…Dr. Nicole Lurie, explains that the responsibilities of her office are “to help our country prepare for, respond to and recover from public health threats.” She says her major priority is to help the country prepare for emergencies and to “have the countermeasures—the medicines or vaccines that people might need to use in a public health emergency. So a large part of my office also is responsible for developing those countermeasures.”
Or, as National Journal rather glowingly puts it, “Lurie’s job is to plan for the unthinkable. A global flu pandemic? She has a plan. A bioterror attack? She’s on it. Massive earthquake? Yep. Her responsibilities as assistant secretary span public health, global health, and homeland security.” A profile of Lurie quoted her as saying, “I have responsibility for getting the nation prepared for public health emergencies—whether naturally occurring disasters or man-made, as well as for helping it respond and recover. It’s a pretty significant undertaking.” Still another refers to her as “the highest-ranking federal official in charge of preparing the nation to face such health crises as earthquakes, hurricanes, terrorist attacks, and pandemic influenza.”
Lurie is the Asst. Secretary of HHS for “preparedness and response, whose job it is to “lead the nation in preventing, responding to and recovering from the adverse health effects of public health emergencies and disasters, ranging from hurricanes to bioterrorism.””
Really? Where IS she?! Instead, CNN reports, we’re getting a different Ebola Czar:
President Barack Obama is expected to name Ron Klain, a former chief of staff to two Democratic vice presidents, as the country’s Ebola czar, knowledgeable sources told CNN’s Jake Tapper today.
Klain is a former chief of staff to Vice President Joe Biden and also to former Vice President Al Gore. Klain is currently president of Case Holdings and General Counsel of Revolution, an investment group. He has clerked for the U.S. Supreme Court and headed up Gore’s effort during the 2000 Florida recount.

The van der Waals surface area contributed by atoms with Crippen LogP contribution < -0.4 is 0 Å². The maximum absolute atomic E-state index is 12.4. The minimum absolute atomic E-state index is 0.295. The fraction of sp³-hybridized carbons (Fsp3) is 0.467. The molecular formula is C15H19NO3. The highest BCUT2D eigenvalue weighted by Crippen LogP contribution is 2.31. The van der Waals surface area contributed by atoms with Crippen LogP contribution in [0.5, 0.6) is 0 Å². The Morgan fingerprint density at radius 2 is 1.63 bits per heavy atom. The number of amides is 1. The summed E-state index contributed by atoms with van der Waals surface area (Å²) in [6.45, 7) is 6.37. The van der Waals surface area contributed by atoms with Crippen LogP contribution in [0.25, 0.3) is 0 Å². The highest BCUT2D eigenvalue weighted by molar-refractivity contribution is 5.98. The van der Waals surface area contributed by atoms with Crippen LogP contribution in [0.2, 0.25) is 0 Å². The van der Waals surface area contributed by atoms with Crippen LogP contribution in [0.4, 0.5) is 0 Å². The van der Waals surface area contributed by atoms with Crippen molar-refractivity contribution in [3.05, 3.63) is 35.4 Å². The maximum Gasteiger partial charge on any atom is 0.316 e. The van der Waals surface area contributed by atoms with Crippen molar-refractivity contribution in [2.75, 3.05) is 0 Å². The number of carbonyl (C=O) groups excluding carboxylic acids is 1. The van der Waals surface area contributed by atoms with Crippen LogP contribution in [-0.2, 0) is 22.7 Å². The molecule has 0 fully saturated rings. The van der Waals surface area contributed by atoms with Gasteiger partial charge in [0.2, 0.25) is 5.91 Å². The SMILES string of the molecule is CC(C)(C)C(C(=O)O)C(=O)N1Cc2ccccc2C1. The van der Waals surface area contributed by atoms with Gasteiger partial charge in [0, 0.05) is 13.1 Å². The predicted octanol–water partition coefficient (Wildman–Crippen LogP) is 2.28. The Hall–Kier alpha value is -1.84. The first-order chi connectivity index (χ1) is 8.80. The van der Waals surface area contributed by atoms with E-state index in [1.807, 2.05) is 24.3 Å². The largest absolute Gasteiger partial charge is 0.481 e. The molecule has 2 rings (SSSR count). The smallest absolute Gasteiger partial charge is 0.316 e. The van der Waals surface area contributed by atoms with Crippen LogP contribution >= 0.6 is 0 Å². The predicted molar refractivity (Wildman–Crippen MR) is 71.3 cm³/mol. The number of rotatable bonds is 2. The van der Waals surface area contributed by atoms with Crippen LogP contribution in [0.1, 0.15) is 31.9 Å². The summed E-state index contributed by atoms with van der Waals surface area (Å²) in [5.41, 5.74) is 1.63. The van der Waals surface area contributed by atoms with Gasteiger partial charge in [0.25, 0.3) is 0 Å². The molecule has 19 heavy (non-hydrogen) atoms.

Yes, that’s right friends, we’re getting a lawyer and political hack inserted into the mess.
Meanwhile, off the coast of Belize, a Carnival cruiseliner is being barred entry to a port because one of the healthcare workers who treated our Patient Zero is on board (so far no symptoms, thank goodness). I guess it was too forward thinking to sequester all those workers to ensure they weren’t infected and didn’t pose a threat to others. I mean, you know, Epidemic Prevention 101 is so 20th Century … or something.
So Shep, STFU. You’re an overpaid news reader. Confine yourself to doing that. Talking about panicking because of media hype is about as hypocritical as anything you can do, given your history.
As for me, I’ll remain outspoken about how poorly this particular event has been handled and continues to be handled. It is all about ineptness and lack of leadership at many levels and in many bureaucratic agencies. It is the poison fruit of big government. The only silver lining in all of this is the media coverage is keeping that front and center for the public to see.
I’m fine with that.
Because that’s what all the elite would have you believe you are when you have concerns about their ability (and competency) to contain a virus with a 50 -70% death rate. This is the same elite that told us the virus was unlikely to show up here (it has) and that air travel wasn’t a real threat (air travel is precisely how the virus arrived here). And anyone who says differently is “hysterical”.
Now we learn we have a second infected nurse and, just to add to the irony, she traveled by air to and from Cleveland, OH the day prior to diagnosis. So wait lets think about this … we had 75 health care workers come in contact with patient zero in the US and they were left to just resume their normal lives afterward with no thought to possibly holding them in some sort of loose quarantine to insure they weren’t infected? And, as it turns out, at least two were.
Additionally, the plane remained in service and made two more round trip flights. But, the CDC says, you’re not dangerous until you run a fever and she wasn’t diagnosed with the disease until after the flight. So, as our Top Men at the CDC said, she likely wasn’t infectious. CNN burst that bubble today by reporting she was running a fever on the flight.
Folks, I hate to say it, but this sort of sloppiness and counter-intuitive activity is exactly how epidemics spread. But we’re “hysterical”.
Then there’s plain old human nature to consider. As a friend of mine wrote:
If you want to understand selfishness, look no further than the behavior of people caught up in the ongoing Ebola scare — a man who lied so he could board a plane from Africa, a nurse who boarded a plane even though she was at risk of getting Ebola because she treated that man, a journalist/doctor who is now under mandatory quarantine because she violated a voluntary one, family members who have resisted being quarantined while at high risk of contracting Ebola.
This kind of behavior is precisely why Ebola is an epidemic in West Africa, and Americans apparently haven’t learned anything from watching the news there. Or worse, they just don’t care. They aren’t willing to be inconvenienced for a few weeks in order to protect those around them.